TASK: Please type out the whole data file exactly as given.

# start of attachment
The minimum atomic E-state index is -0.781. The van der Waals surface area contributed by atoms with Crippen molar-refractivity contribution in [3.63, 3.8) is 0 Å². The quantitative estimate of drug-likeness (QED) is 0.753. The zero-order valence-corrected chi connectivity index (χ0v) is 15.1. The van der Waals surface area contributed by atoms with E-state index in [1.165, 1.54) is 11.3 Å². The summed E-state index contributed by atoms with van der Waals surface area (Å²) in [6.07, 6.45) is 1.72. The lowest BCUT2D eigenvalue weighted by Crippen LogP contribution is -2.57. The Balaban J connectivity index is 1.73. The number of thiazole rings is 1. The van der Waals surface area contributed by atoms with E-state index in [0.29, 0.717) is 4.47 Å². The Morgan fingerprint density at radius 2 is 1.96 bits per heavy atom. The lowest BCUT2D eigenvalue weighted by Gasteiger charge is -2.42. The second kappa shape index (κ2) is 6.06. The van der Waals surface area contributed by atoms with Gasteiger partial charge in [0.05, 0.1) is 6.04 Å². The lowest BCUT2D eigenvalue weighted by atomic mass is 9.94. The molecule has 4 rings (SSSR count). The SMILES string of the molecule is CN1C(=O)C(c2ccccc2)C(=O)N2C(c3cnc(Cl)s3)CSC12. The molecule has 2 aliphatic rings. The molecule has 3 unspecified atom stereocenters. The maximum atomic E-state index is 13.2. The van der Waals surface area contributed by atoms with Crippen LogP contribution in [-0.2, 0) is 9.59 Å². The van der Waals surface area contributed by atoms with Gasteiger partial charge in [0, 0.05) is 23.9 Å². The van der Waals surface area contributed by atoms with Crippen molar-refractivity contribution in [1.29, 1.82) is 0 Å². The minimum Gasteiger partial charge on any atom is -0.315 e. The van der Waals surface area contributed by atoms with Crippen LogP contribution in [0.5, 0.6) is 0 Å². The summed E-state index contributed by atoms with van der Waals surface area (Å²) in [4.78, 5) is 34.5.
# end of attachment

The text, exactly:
The minimum atomic E-state index is -0.781. The van der Waals surface area contributed by atoms with Crippen molar-refractivity contribution in [3.63, 3.8) is 0 Å². The quantitative estimate of drug-likeness (QED) is 0.753. The zero-order valence-corrected chi connectivity index (χ0v) is 15.1. The van der Waals surface area contributed by atoms with E-state index in [1.165, 1.54) is 11.3 Å². The summed E-state index contributed by atoms with van der Waals surface area (Å²) in [6.07, 6.45) is 1.72. The lowest BCUT2D eigenvalue weighted by Crippen LogP contribution is -2.57. The Balaban J connectivity index is 1.73. The number of thiazole rings is 1. The van der Waals surface area contributed by atoms with E-state index in [0.29, 0.717) is 4.47 Å². The Morgan fingerprint density at radius 2 is 1.96 bits per heavy atom. The lowest BCUT2D eigenvalue weighted by Gasteiger charge is -2.42. The second kappa shape index (κ2) is 6.06. The van der Waals surface area contributed by atoms with Gasteiger partial charge in [0.05, 0.1) is 6.04 Å². The lowest BCUT2D eigenvalue weighted by atomic mass is 9.94. The molecule has 4 rings (SSSR count). The SMILES string of the molecule is CN1C(=O)C(c2ccccc2)C(=O)N2C(c3cnc(Cl)s3)CSC12. The molecule has 2 aliphatic rings. The molecule has 3 unspecified atom stereocenters. The maximum atomic E-state index is 13.2. The van der Waals surface area contributed by atoms with Crippen LogP contribution in [-0.2, 0) is 9.59 Å². The van der Waals surface area contributed by atoms with Gasteiger partial charge in [0, 0.05) is 23.9 Å². The van der Waals surface area contributed by atoms with Crippen molar-refractivity contribution in [1.29, 1.82) is 0 Å². The minimum Gasteiger partial charge on any atom is -0.315 e. The van der Waals surface area contributed by atoms with Crippen LogP contribution in [0.5, 0.6) is 0 Å². The summed E-state index contributed by atoms with van der Waals surface area (Å²) in [4.78, 5) is 34.5.